The 100-400 II focuses ultra-fast, and focuses super-fast even with my 1.4x II teleconverter, bringing it to 560mm. It's an extraordinary lens.
The f/2.8 zooms were for 35mm film. This 100-400 is fast enough for digital, and if you want soft backgrounds, 400mm at f/5.6 gives softer backgrounds than a 200mm lens at f/2.8. A longer focal length is far more important to background blur than a fast f/stop.
If you need to shoot objects smaller than 3 x 5" (75 x 125mm), then get serious and get the Canon 180mm Macro. The shorter 100mm and 50mm macro lenses require you to get so close for really tight crops that you may block your own lighting.
When I expect to need anything longer than 400mm, I simply drop my 1.4x and 2x extenders in my bag and use them with my 100-400mm II. My 100-400 II works great with the 1.4x to go to 560mm with fast autofocus, but will not autofocus with the 2x extender at all.
I own an original 300mm f/2.8 L, on which I can use my 1.4x and 2x extenders with excellent sharpness and autofocus speed, but my fast 300mm is so big and heavy I don't use it because I don't want to have to carry it.
If you're a birder and need longer than 400mm, Canon's best ultratele for rational people is the new 400mm f/4 DO IS II because it's small enough and light enough for hand-holding and for carrying around all day. It works great with teleconverters; in fact I can use the 400/4 DO II with both converters at once to make it into a sharp 1,100mm lens that autofocuses somewhat!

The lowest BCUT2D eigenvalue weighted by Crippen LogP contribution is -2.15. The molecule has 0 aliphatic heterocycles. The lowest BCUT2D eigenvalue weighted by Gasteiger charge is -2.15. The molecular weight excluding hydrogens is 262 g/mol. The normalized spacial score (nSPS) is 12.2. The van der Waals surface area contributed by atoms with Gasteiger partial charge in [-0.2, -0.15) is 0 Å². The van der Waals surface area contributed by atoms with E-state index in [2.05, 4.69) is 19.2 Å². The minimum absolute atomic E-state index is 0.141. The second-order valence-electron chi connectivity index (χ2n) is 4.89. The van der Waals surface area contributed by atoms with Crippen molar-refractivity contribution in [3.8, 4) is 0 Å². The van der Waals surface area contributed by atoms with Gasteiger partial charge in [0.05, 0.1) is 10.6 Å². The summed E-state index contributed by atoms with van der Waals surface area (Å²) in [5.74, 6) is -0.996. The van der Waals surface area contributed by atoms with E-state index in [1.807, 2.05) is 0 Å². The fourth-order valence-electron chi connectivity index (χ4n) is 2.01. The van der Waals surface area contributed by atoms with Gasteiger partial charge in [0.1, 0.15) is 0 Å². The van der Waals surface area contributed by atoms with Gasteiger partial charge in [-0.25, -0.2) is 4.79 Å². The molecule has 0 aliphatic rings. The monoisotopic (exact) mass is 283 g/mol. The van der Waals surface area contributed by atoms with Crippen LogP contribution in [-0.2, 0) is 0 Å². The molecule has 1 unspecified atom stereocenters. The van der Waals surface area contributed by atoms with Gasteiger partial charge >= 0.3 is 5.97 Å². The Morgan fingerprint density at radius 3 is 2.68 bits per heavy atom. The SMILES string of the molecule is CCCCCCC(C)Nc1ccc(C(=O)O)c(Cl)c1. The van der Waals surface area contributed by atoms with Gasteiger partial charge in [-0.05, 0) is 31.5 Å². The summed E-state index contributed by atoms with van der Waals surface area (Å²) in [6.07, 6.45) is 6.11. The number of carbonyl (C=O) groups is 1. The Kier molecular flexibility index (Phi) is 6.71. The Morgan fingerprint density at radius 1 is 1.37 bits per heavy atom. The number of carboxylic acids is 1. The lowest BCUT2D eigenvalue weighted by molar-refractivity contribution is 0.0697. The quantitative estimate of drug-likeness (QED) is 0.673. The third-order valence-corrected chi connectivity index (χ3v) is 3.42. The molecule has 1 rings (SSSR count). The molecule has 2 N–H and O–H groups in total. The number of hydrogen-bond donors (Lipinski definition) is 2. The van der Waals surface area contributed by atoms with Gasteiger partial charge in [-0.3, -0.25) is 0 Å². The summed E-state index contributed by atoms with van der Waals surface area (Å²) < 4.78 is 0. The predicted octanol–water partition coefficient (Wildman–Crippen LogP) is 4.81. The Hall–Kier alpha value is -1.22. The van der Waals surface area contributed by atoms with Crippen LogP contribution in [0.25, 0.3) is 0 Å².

Of course you're welcome to get serious and get the 400mm f/2.8, 500mm f/4, 600mm f/4 — or the 800mm f/5.6 which is the world's best birding lens. These huge ultrateles work great with converters, but these lenses are so big that it's not fun to carry them. Unless you have someone carrying them for you and then setting them up on a big tripod or monopod when you get there, you'll probably leave them at home. These big lenses are designed for the truly afflicted, or full time sports and nature pros earning a living with them.
This is why I love my 100-400mm II so much: because it's a joy to take it out and use it.
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19 June 2015